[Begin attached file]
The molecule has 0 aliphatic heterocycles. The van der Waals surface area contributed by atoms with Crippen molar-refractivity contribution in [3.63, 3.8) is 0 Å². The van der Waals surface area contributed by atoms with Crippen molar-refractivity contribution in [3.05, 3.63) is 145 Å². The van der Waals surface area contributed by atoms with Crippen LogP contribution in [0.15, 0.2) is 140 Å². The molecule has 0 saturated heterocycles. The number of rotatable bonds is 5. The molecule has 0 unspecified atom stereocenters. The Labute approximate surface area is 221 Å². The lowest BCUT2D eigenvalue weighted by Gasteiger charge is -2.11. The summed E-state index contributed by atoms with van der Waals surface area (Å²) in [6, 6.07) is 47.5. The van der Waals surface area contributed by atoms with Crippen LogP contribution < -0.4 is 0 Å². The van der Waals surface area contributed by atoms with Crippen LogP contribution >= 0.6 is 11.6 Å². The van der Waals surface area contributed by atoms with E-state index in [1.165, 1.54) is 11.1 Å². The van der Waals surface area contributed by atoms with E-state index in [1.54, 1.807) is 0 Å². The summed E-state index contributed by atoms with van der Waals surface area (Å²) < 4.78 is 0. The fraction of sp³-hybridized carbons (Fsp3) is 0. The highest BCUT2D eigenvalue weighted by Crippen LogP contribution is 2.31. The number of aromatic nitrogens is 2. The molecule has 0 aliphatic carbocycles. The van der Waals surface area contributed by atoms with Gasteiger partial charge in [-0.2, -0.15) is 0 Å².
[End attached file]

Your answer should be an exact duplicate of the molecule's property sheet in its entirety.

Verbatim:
The molecule has 0 aliphatic heterocycles. The van der Waals surface area contributed by atoms with Crippen molar-refractivity contribution in [3.63, 3.8) is 0 Å². The van der Waals surface area contributed by atoms with Crippen molar-refractivity contribution in [3.05, 3.63) is 145 Å². The van der Waals surface area contributed by atoms with Crippen LogP contribution in [0.15, 0.2) is 140 Å². The molecule has 0 saturated heterocycles. The number of rotatable bonds is 5. The molecule has 0 unspecified atom stereocenters. The Labute approximate surface area is 221 Å². The lowest BCUT2D eigenvalue weighted by Gasteiger charge is -2.11. The summed E-state index contributed by atoms with van der Waals surface area (Å²) in [6, 6.07) is 47.5. The van der Waals surface area contributed by atoms with Crippen LogP contribution < -0.4 is 0 Å². The van der Waals surface area contributed by atoms with Crippen LogP contribution >= 0.6 is 11.6 Å². The van der Waals surface area contributed by atoms with E-state index in [1.165, 1.54) is 11.1 Å². The van der Waals surface area contributed by atoms with E-state index in [1.54, 1.807) is 0 Å². The summed E-state index contributed by atoms with van der Waals surface area (Å²) < 4.78 is 0. The fraction of sp³-hybridized carbons (Fsp3) is 0. The highest BCUT2D eigenvalue weighted by Crippen LogP contribution is 2.31. The number of aromatic nitrogens is 2. The molecule has 0 aliphatic carbocycles. The van der Waals surface area contributed by atoms with Gasteiger partial charge in [-0.2, -0.15) is 0 Å².